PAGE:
Jesus Teaches Us How to
Interpret the Bible – Catholic Style
By Robert Sungenis, Ph.D.
Driving in my car the other day, I turned on the radio and came across one of the local Protestant stations. A preacher was expounding on John 3:5 where Jesus says, “Unless a man is born of water and the Spirit, he cannot enter the kingdom of God.”
In his exegesis, he was absolutely sure that John did not mean physical water. Instead, he proposed that John’s water referred to the “word of God.” He cited Ephesians 5:26 and claimed that because Paul referred to “washing her with water by the word,” water was a symbol for Scripture. He transferred this meaning back to John 3:5 and concluded: unless one is born of the word of God (hearing and believing the Bible) and the Spirit (being “born again” by accepting Jesus in your heart) he cannot enter the kingdom of God. So, forget baptism with water as a necessity for salvation.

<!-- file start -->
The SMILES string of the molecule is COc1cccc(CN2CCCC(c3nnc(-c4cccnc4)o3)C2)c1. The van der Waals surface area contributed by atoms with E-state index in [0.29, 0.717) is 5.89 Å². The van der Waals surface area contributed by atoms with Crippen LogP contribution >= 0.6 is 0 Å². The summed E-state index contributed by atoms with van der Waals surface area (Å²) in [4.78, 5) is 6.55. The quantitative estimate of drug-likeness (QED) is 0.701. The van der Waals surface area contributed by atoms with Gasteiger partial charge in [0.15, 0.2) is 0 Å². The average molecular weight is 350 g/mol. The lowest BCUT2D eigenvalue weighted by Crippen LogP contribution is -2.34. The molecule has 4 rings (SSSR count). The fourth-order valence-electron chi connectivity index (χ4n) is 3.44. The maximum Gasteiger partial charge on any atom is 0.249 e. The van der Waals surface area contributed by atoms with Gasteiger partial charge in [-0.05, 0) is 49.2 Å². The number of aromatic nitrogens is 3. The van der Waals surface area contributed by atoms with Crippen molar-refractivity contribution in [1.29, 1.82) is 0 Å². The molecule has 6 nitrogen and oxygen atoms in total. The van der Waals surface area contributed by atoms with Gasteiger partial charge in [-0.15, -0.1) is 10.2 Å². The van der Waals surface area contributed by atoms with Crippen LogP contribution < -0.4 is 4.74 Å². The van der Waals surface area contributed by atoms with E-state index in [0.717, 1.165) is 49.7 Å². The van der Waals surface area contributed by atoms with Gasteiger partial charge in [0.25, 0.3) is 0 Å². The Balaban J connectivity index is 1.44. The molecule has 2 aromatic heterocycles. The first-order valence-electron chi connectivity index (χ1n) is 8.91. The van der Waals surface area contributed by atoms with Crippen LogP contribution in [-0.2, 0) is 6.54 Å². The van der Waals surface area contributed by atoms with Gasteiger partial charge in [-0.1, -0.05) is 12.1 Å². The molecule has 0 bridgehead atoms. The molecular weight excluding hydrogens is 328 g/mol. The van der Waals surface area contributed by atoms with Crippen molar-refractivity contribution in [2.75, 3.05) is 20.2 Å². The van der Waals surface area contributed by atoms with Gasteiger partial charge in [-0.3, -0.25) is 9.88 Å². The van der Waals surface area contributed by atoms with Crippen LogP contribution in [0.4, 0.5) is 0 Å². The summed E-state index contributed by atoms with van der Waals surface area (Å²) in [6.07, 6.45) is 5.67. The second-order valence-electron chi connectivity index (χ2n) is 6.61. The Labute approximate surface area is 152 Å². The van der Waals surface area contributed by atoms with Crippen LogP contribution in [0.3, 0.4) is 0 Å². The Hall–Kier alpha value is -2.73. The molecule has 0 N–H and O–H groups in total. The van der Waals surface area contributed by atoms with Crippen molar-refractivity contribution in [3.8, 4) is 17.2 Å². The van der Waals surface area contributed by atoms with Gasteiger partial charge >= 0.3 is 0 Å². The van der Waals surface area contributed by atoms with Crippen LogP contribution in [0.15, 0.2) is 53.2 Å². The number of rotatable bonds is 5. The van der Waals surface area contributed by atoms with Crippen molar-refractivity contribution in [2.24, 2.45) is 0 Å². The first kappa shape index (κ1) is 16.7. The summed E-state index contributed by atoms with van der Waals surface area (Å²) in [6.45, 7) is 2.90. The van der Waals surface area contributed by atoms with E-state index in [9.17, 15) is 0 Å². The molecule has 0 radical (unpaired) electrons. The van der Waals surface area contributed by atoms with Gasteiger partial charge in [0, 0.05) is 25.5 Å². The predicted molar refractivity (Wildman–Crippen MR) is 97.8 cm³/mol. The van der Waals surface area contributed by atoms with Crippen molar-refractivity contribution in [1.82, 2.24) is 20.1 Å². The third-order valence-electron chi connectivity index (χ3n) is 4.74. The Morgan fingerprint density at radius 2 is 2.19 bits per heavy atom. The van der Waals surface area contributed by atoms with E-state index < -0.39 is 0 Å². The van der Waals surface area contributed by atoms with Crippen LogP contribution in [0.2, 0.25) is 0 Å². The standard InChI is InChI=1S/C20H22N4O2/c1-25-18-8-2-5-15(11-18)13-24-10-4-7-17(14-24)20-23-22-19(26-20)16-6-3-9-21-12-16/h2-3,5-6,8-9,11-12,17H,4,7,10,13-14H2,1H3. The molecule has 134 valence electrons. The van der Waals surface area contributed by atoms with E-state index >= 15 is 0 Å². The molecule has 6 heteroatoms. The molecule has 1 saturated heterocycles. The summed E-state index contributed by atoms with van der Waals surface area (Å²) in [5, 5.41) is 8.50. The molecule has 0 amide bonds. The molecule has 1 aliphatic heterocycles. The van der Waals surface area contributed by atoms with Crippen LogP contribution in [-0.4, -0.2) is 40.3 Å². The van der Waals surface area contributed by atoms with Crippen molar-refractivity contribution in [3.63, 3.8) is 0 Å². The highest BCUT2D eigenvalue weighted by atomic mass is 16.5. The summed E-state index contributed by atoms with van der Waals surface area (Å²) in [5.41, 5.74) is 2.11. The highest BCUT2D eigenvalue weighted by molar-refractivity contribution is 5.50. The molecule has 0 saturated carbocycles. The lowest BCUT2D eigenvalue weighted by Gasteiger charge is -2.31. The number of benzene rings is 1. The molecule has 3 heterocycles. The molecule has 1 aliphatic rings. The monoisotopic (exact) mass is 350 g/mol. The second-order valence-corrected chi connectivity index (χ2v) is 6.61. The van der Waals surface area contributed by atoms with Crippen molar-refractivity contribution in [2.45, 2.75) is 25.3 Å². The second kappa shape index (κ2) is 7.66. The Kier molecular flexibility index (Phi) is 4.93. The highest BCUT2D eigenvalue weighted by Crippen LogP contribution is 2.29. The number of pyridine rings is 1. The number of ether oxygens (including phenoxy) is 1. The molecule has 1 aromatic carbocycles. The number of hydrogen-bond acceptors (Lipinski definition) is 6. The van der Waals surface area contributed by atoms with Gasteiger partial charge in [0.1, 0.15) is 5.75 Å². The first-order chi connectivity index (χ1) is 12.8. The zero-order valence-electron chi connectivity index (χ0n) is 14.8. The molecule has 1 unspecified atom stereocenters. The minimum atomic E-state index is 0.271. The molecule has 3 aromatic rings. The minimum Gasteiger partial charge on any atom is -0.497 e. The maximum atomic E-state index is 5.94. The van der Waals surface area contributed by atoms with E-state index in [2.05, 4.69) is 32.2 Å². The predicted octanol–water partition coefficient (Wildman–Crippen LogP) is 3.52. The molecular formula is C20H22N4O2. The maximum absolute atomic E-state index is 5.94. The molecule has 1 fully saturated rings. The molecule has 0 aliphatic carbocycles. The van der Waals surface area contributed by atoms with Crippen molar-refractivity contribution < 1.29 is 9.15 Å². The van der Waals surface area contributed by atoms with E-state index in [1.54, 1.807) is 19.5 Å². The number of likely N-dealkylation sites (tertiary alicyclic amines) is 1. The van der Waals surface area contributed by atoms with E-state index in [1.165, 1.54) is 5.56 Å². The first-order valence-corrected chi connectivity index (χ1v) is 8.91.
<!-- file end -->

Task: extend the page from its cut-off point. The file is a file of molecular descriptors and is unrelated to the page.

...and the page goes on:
But how can this radio Bible preacher be so sure that his exegesis and interpretation is the true one, that it should be trusted by his radio audience? What about the other interpretations given by both Protestant and Catholic scholars to this passage? The Catholic Church, along with many Protestant Churches, have taught constantly since the Early Church Fathers that the water of John 3:5 refers to water baptism, which is not a symbol but the very means to receive the grace of God to cleanse one from Original Sin.1 By what authority does one confidently determine which interpretation is true?